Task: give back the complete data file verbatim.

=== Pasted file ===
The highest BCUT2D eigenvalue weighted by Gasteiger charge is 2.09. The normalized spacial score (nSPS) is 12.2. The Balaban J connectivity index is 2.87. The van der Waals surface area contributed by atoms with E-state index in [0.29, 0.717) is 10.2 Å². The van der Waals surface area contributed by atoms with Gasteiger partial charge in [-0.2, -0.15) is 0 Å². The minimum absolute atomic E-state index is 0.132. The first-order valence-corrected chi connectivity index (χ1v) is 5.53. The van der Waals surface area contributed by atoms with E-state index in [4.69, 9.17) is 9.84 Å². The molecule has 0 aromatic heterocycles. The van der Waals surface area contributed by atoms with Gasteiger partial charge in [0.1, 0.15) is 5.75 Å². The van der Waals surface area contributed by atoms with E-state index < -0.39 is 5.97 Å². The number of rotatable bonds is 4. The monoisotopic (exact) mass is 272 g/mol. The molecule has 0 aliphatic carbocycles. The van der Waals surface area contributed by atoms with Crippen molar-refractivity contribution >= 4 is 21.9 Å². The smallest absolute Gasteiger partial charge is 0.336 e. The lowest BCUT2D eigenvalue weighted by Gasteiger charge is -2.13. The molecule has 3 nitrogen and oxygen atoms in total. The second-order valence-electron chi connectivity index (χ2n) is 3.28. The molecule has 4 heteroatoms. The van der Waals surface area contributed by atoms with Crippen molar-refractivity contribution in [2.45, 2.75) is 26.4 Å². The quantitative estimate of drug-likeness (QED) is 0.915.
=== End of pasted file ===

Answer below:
The highest BCUT2D eigenvalue weighted by Gasteiger charge is 2.09. The normalized spacial score (nSPS) is 12.2. The Balaban J connectivity index is 2.87. The van der Waals surface area contributed by atoms with E-state index in [0.29, 0.717) is 10.2 Å². The van der Waals surface area contributed by atoms with Gasteiger partial charge in [-0.2, -0.15) is 0 Å². The minimum absolute atomic E-state index is 0.132. The first-order valence-corrected chi connectivity index (χ1v) is 5.53. The van der Waals surface area contributed by atoms with E-state index in [4.69, 9.17) is 9.84 Å². The molecule has 0 aromatic heterocycles. The van der Waals surface area contributed by atoms with Gasteiger partial charge in [0.1, 0.15) is 5.75 Å². The van der Waals surface area contributed by atoms with E-state index < -0.39 is 5.97 Å². The number of rotatable bonds is 4. The monoisotopic (exact) mass is 272 g/mol. The molecule has 0 aliphatic carbocycles. The van der Waals surface area contributed by atoms with Crippen molar-refractivity contribution >= 4 is 21.9 Å². The smallest absolute Gasteiger partial charge is 0.336 e. The lowest BCUT2D eigenvalue weighted by Gasteiger charge is -2.13. The molecule has 3 nitrogen and oxygen atoms in total. The second-order valence-electron chi connectivity index (χ2n) is 3.28. The molecule has 4 heteroatoms. The van der Waals surface area contributed by atoms with Crippen molar-refractivity contribution in [2.45, 2.75) is 26.4 Å². The quantitative estimate of drug-likeness (QED) is 0.915.